Circular reference issue


#1

I have two structs Parent and Child, and they reference each other, I can write this code in any other language easily, I know why Rust compile fail, but if I have to solve this situation, how to fix it?

Code is here:

fn main() {
	let parent = Parent { children : vec![], numbers : vec![] };
	let child1 = Child { name : "c1".to_string(), parent : parent };
	let child2 = Child { name : "c2".to_string(), parent : parent };

	parent.add_child(child1);
	parent.add_child(child2);

	child1.add_number_to_parent(1);
	child2.add_number_to_parent(2);
}

struct Parent {
	children : Vec<Child>,
	numbers : Vec<i32>
}

impl Parent {
	fn add_child(&mut self, child : Child) {
		self.children.push(child);
	}

	fn add_number(&mut self, v : i32) {
		self.numbers.push(v);
	}
}

struct Child {
	name : String,
	parent : Parent
}

impl Child {
	fn add_number_to_parent(&mut self, v : i32) {
		self.parent.add_number(v);
	}
}

#2

There are a few ways to do this, the underlying theme involving some sort of runtime reference (either RefCell or an index to some collection of Parents). This recent blog post has some nice info on the topic: https://m-decoster.github.io//2017/01/16/fighting-borrowchk/

There’s a section dedicated to circular references but the whole thing is worth a read.


#3

FYI, the best (efficient) way to solve this problem is to sidestep it and avoid pointer trees; they’re inherently inefficient (lots of allocations and poor memory locality). This is one of the first optimizations one applies to data structures written in Java.

A great way to do this is to have a Tree/Graph struct that stores everything in Vecs (unboxed) and hands out “handles” for manipulating the tree. I recommend you take a look at the petgraph crate.


Obviously, if performance isn’t really an issue, you can ignore this advice.


#4

Finally, I work fine with RefCell, Weak, and Rc, but lost all compile time check, I do not think it’s a good idea except it can compile and work correctly.
Any better idea?

The code is belew:

use std::rc::Rc;
use std::rc::Weak;
use std::cell::RefCell;

fn main() {
	let parent = Rc::new(
		RefCell::new(
			Parent {
				children : vec![],
				numbers : vec![]
			}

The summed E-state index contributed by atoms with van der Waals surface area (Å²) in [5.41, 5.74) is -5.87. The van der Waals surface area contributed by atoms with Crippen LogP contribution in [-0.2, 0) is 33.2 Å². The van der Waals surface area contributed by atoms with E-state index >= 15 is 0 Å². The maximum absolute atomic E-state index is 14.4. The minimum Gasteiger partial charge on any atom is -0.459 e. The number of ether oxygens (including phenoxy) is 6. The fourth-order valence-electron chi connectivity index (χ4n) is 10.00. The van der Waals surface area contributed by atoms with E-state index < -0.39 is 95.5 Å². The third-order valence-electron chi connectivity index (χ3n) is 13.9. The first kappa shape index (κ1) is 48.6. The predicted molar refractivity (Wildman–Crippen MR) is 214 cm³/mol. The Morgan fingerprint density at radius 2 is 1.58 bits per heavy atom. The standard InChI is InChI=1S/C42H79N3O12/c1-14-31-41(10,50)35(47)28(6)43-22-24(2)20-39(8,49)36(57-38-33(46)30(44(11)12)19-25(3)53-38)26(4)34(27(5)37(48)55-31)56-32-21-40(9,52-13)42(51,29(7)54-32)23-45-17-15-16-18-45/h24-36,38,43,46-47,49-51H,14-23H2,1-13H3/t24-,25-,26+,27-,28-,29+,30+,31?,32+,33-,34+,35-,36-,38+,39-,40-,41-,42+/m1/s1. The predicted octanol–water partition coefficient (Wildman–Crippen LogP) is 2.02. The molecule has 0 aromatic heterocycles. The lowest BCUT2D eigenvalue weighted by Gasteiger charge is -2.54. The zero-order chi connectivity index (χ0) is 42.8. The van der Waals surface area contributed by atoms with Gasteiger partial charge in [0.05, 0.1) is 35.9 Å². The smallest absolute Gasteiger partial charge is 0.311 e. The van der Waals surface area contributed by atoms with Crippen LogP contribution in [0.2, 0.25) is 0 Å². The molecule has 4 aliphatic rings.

)
	);

	let child1 = Rc::new(
		RefCell::new(
			Child {
				name : "c1".to_string(),
				parent : Rc::downgrade(&parent)
			}
		)
	);

	let child2 = Rc::new(
		RefCell::new(
			Child {
				name : "c2".to_string(),
				parent : Rc::downgrade(&parent)
			}
		)
	);

	parent.borrow_mut().add_child(child1.clone());
	parent.borrow_mut().add_child(child2.clone());

	child1.borrow_mut().add_number_to_parent(1);
	child2.borrow_mut().add_number_to_parent(2);

	println!("{:?}", parent.borrow().numbers);
}

struct Parent {
	children : Vec<Rc<RefCell<Child>>>,
	numbers : Vec<i32>
}

impl Parent {
	fn add_child(&mut self, child : Rc<RefCell<Child>>) {
		self.children.push(child);
	}

	fn add_number(&mut self, v : i32) {
		self.numbers.push(v);
	}
}

struct Child {
	name : String,
	parent : Weak<RefCell<Parent>>
}

impl Child {
	fn add_number_to_parent(&self, v : i32) {
		let p = self.parent.upgrade().unwrap();
		p.borrow_mut().add_number(v);
	}
}

#5

I think find the node in a tree by handles has cost too.


#6

Looking up nodes by handle will generally be practically free; the “handle” will be an index into some array. Looking up children will probably be faster for reasonable sized trees (this really depends on how your graph looks). However, I should stress that this doesn’t matter if it’s not a bottleneck (I assume this isn’t part of some graph search algorithm).

The main problem is that you loose the object-oriented feeling (and go towards a more data oriented design).


Just a note on your design above: it’s pretty much what you’d have in Java (minus a generational garbage collector). It feels dirty in Rust because Rust forces you to explicitly opt-in to a lot of things that Java just lets you do implicitly (shared mutable access and runtime memory management).


#7

I think you are right.
Btw, in C++, I always use shared_ptr and weak_ptr


#8

This is a complete tangent but, if you’re interested, shared_ptr versus Rc illustrates two important features of the the Rust type system.

  1. shared_ptr is equivalent to Arc, not Rc. Arc (and shared_ptr) use atomic operations for reference counting while Rc uses simple arithmetic. This makes Rc faster than Arc but multithreading-unsafe. However, that’s fine in Rust because Rust can prevent types from being sent across thread boundaries using special traits; only types implementing the Send trait can be sent across threads. C++ doesn’t have any way to enforce constraints like this (yet) so it makes the safe-by-default choice and uses atomic variables for reference counting (assuming that you might share the shared_ptr between threads).

  2. In C++, it’s really easy to accidentally dereference and copy a shared_ptr. This will cost two atomic operations (atomic increment on copy, atomic decrement on drop). Rust doesn’t have implicit copy/move constructors so problems like this can’t happen (to copy an Arc/Rc, you have to call clone()).